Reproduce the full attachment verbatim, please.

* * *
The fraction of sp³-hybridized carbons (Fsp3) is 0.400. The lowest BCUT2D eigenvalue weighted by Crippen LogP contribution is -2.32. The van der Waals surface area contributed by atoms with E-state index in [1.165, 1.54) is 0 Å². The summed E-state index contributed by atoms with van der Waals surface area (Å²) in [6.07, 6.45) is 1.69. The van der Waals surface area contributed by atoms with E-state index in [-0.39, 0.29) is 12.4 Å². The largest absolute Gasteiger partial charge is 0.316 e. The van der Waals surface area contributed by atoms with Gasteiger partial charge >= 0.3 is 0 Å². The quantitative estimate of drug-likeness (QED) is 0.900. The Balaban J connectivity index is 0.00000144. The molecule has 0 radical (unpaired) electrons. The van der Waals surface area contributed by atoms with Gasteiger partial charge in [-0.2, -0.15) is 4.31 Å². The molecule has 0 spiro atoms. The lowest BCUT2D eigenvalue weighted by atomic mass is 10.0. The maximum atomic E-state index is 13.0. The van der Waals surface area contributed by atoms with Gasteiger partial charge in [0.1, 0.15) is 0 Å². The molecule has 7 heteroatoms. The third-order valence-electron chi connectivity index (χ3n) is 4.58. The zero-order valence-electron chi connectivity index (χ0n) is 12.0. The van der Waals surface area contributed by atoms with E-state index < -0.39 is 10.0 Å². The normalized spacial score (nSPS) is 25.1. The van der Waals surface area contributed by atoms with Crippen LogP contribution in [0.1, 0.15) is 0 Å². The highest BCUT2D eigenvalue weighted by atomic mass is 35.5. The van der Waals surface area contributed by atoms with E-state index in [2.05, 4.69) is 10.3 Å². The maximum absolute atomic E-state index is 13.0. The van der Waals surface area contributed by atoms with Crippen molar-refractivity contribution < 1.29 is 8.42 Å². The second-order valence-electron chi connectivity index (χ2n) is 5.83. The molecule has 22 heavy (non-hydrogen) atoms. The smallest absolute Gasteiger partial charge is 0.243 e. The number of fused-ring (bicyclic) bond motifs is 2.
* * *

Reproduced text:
The fraction of sp³-hybridized carbons (Fsp3) is 0.400. The lowest BCUT2D eigenvalue weighted by Crippen LogP contribution is -2.32. The van der Waals surface area contributed by atoms with E-state index in [1.165, 1.54) is 0 Å². The summed E-state index contributed by atoms with van der Waals surface area (Å²) in [6.07, 6.45) is 1.69. The van der Waals surface area contributed by atoms with E-state index in [-0.39, 0.29) is 12.4 Å². The largest absolute Gasteiger partial charge is 0.316 e. The van der Waals surface area contributed by atoms with Gasteiger partial charge >= 0.3 is 0 Å². The quantitative estimate of drug-likeness (QED) is 0.900. The Balaban J connectivity index is 0.00000144. The molecule has 0 radical (unpaired) electrons. The van der Waals surface area contributed by atoms with Gasteiger partial charge in [-0.2, -0.15) is 4.31 Å². The molecule has 0 spiro atoms. The lowest BCUT2D eigenvalue weighted by atomic mass is 10.0. The maximum atomic E-state index is 13.0. The van der Waals surface area contributed by atoms with Gasteiger partial charge in [0.1, 0.15) is 0 Å². The molecule has 7 heteroatoms. The third-order valence-electron chi connectivity index (χ3n) is 4.58. The zero-order valence-electron chi connectivity index (χ0n) is 12.0. The van der Waals surface area contributed by atoms with E-state index < -0.39 is 10.0 Å². The normalized spacial score (nSPS) is 25.1. The van der Waals surface area contributed by atoms with Crippen LogP contribution in [0.1, 0.15) is 0 Å². The highest BCUT2D eigenvalue weighted by atomic mass is 35.5. The van der Waals surface area contributed by atoms with E-state index in [2.05, 4.69) is 10.3 Å². The maximum absolute atomic E-state index is 13.0. The van der Waals surface area contributed by atoms with Crippen molar-refractivity contribution < 1.29 is 8.42 Å². The second-order valence-electron chi connectivity index (χ2n) is 5.83. The molecule has 22 heavy (non-hydrogen) atoms. The smallest absolute Gasteiger partial charge is 0.243 e. The number of fused-ring (bicyclic) bond motifs is 2.